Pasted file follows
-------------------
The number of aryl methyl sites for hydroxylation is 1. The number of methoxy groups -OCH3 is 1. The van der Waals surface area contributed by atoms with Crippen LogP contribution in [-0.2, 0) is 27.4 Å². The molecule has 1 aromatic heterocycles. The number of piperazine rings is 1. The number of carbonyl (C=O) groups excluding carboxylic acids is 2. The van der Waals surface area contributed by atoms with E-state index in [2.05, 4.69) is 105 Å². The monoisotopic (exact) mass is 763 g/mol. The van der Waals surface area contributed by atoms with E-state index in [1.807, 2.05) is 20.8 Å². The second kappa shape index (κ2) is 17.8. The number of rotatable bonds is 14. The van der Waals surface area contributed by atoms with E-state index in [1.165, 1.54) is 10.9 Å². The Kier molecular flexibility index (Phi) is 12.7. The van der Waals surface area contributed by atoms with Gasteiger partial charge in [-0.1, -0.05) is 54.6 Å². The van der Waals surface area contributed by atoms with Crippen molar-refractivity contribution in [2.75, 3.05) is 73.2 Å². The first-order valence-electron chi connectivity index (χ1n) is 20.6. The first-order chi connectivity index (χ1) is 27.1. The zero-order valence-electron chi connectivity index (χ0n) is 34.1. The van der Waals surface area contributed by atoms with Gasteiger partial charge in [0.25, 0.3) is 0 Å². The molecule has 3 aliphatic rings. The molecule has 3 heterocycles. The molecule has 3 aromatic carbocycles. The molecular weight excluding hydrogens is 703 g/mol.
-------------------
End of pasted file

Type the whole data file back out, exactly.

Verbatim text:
The number of aryl methyl sites for hydroxylation is 1. The number of methoxy groups -OCH3 is 1. The van der Waals surface area contributed by atoms with Crippen LogP contribution in [-0.2, 0) is 27.4 Å². The molecule has 1 aromatic heterocycles. The number of piperazine rings is 1. The number of carbonyl (C=O) groups excluding carboxylic acids is 2. The van der Waals surface area contributed by atoms with E-state index in [2.05, 4.69) is 105 Å². The monoisotopic (exact) mass is 763 g/mol. The van der Waals surface area contributed by atoms with E-state index in [1.807, 2.05) is 20.8 Å². The second kappa shape index (κ2) is 17.8. The number of rotatable bonds is 14. The van der Waals surface area contributed by atoms with E-state index in [1.165, 1.54) is 10.9 Å². The Kier molecular flexibility index (Phi) is 12.7. The van der Waals surface area contributed by atoms with Gasteiger partial charge in [-0.1, -0.05) is 54.6 Å². The van der Waals surface area contributed by atoms with Crippen molar-refractivity contribution in [2.75, 3.05) is 73.2 Å². The first-order valence-electron chi connectivity index (χ1n) is 20.6. The first-order chi connectivity index (χ1) is 27.1. The zero-order valence-electron chi connectivity index (χ0n) is 34.1. The van der Waals surface area contributed by atoms with Gasteiger partial charge in [0.25, 0.3) is 0 Å². The molecule has 3 aliphatic rings. The molecule has 3 heterocycles. The molecule has 3 aromatic carbocycles. The molecular weight excluding hydrogens is 703 g/mol.